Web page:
Chateau Olivier – Graves and Pessac Léognan
The beautiful Chateau Oliver lies at the heart of a large estate in the commune of Leognan comprising of 220 hectares of park and woodland – 50 hectares of which are vineyards and it is one of only 7 Pessac Léognan estates to be classified in both red and white wine.
Olivier is a very old seigniory, dating back to the Middle Ages when it was occupied by the d’Olivey family in the 1300s. It is said that the Black Prince enjoyed hunting there as the surrounding forests were so well-stocked in game. Since the 19th century the estate has belonged to an old Bordeaux family in the shape of the Bethmanns, Alexandre de Bethmann having taken over in 2012.
Chateau Phélan Ségur – Pauillac, Saint Julien and Saint Estèphe
Phelan Segur lies in the commune of Saint Estephe neighbouring Chateaux Calon Segur and Montrose. This chateau has Irish roots – as do several of the chateaux in Bordeaux. Bernard Phelan, a young Irish wine broker (born in Clonmel, County Tipperary in 1770) settled in Bordeaux. He married into the French wine merchant family Guestier and acquired two estates: Clos de Garamey in 1805 and Segur de Cabanc in 1810, which he combined to create Phelan Segur.
Today the chateau is owned by the Gardiner family who sold 22 hectares of vines to Chateau Montrose in 2010. These vines had previously once been part of the Montrose vineyard and the Gardiniers used the money to renovate their winery and update their facilities (completed in 2011).
Chateau Labégorce – Margaux
Chateau Labegorce lies in the commune of Margaux and was a large estate owned by the Gorce (or Gorsse) family dating back to the 14th century. After the French Revolution in 1795 the estate was divided into three: Labégorce, Labégorce-Zédé and L’Abbé Gorsse de Gorsse. However in 1989 Hubert Perrodo purchased Labégorce and he is responsible for unifying the estate. In 2002 Perrodo bought the chateau building at L’Abbé Gorsse de Gorsse (Chateau Margaux had acquired the vineyards earlier) and in 2005 he purchased Labégorce-Zédé from Luc Thienpont.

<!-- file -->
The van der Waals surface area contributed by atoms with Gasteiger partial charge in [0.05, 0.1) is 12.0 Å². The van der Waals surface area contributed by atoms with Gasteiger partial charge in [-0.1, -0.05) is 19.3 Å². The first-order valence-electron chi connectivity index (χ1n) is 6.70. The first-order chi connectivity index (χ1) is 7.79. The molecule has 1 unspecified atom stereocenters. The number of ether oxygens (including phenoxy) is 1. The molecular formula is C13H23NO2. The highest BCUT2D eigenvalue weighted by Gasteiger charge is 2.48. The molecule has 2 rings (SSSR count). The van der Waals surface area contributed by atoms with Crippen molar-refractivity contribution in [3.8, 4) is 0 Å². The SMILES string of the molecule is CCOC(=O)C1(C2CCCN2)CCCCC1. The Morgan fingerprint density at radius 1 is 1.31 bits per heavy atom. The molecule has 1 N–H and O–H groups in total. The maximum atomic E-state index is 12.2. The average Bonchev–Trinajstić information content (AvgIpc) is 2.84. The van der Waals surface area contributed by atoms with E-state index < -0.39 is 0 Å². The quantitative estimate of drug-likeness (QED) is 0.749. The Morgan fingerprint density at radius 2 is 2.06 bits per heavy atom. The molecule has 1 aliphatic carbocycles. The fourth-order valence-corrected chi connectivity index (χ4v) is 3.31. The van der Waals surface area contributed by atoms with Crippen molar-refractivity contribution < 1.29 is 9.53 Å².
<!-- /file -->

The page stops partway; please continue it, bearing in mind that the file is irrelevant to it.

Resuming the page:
Sadly Perrodo died in a skiing accident in 2006 but his daughter, Nathalie, has carried on the work he started. Nathalie not only manages the 57 hectares of Labégorce vineyards but also those of the family’s other estate the Margaux Third Growth Chateau Marquis Alesme Becker. She is assisted by the consultants Claude Gros (who also advises at Chateau La Fleur Morange) and Michel Rolland.
Chateau Fourcas Hosten – Médoc, Haut Médoc, Moulis and Listrac
Fourcas Hosten lies at the heart of the commune of Listrac in a magnificent 3 hectare park, complete with Chartreuse style chateau in the shadow of the bell tower of the old Roman church. The chateau takes its name from the old lie dit of Fourcas (which is also found in the names of other chateaux in this aread) and from the Hosten family who owned it in 1810.
The chateau and its 47 hectares of vines was purchased by the brothers Renaud and Laurent Mommeja in 2006. The Mommeja family are behind the Hermès fashion label but the chateau is a private enterprise. The two brothers embarked on an extensive period of renovation and rejuvenation at the chateau which was completed in July 2012. This included a new winery in 2010 and tasting room.
As you can see these are all chateaux that have benefited from recent renovation and new direction so it will be interesting to visit them and see their progress. I will be writing about the chateaux hosting Pomerol, Saint Emilion, Sauternes and Barsac later in the week.